The principal preparatory drawing for one of Millet's last major landscape paintings of the Chailly Plain outside Barbizon, Autumn
Landscape with a Flock of Turkeys (now in The Metropolitan Museum of Art, New York), this sketch assembles all crucial ingredients of that effecting painting: a solitary woman guarding a flock of scavenging turkeys, a cart loaded high with winter firewood, a single tree shedding its last leaves. The tiny sketch repeating the turkey girl at lower left suggests the principal change that would be introduced in the painting itself, a greater emphasis on the figure who was raised above the horizon and silhouetted against the graying sky. Although Millet was working on the painting in February of 1873, this drawing probably dates to about 1870.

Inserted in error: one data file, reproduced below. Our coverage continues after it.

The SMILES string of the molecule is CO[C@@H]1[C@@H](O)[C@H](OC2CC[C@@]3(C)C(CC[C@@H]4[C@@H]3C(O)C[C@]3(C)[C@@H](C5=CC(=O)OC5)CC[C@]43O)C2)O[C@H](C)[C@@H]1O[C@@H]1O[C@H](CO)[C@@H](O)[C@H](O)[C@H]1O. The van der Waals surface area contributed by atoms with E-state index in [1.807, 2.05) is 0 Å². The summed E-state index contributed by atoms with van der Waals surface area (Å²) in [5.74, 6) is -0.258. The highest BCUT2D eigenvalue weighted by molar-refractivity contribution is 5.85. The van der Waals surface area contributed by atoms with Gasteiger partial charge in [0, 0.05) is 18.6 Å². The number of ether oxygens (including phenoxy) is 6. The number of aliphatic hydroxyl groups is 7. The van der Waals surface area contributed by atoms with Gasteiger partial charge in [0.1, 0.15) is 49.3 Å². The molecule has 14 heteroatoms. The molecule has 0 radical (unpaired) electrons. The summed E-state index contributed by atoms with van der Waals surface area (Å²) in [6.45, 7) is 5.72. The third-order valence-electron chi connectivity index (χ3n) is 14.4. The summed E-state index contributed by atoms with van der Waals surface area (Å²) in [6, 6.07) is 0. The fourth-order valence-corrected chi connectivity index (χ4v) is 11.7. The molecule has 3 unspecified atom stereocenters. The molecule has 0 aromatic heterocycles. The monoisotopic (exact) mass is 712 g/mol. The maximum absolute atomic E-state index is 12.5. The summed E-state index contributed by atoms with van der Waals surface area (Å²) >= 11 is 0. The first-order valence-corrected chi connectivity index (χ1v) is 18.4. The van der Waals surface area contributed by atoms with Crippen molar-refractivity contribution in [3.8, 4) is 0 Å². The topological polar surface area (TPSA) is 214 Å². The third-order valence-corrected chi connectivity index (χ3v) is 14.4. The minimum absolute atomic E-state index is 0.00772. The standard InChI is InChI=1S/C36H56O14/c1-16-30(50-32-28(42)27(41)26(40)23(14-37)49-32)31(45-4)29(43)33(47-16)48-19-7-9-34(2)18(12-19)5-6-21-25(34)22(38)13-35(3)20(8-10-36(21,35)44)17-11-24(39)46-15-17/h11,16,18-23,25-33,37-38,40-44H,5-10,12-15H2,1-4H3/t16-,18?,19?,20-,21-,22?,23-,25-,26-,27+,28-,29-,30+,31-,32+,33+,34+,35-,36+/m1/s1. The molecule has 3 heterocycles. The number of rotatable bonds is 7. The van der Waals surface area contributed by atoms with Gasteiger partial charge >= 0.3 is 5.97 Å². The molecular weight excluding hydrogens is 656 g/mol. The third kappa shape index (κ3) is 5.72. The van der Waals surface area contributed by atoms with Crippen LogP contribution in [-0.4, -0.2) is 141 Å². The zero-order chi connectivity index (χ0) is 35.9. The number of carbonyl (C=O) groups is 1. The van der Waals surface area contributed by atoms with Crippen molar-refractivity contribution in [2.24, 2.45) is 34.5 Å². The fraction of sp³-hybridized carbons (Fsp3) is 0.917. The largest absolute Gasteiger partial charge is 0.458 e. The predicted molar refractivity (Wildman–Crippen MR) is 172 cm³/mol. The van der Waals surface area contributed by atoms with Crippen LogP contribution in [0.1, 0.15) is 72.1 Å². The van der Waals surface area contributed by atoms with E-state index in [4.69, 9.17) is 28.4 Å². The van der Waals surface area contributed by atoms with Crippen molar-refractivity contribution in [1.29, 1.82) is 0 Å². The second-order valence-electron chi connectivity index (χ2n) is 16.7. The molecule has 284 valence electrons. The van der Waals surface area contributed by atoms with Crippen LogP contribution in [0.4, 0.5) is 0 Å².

The verso sketch of a woman in long flowing dress welcoming a bird through an open window is very unusual in Millet's oeuvre for its literary or allegorical overtones. Although the subject is uncertain, the drawing may represent Millet's effort to commemorate the seige of Paris during the Franco-Prussian War of 1870-71, when homing pigeons were used to carry messages into the captive city. A similar theme was taken up in 1871 by Puvis de Chavannes.
We are grateful to Alexandra Murphy for her assistance in preparing this catalogue entry.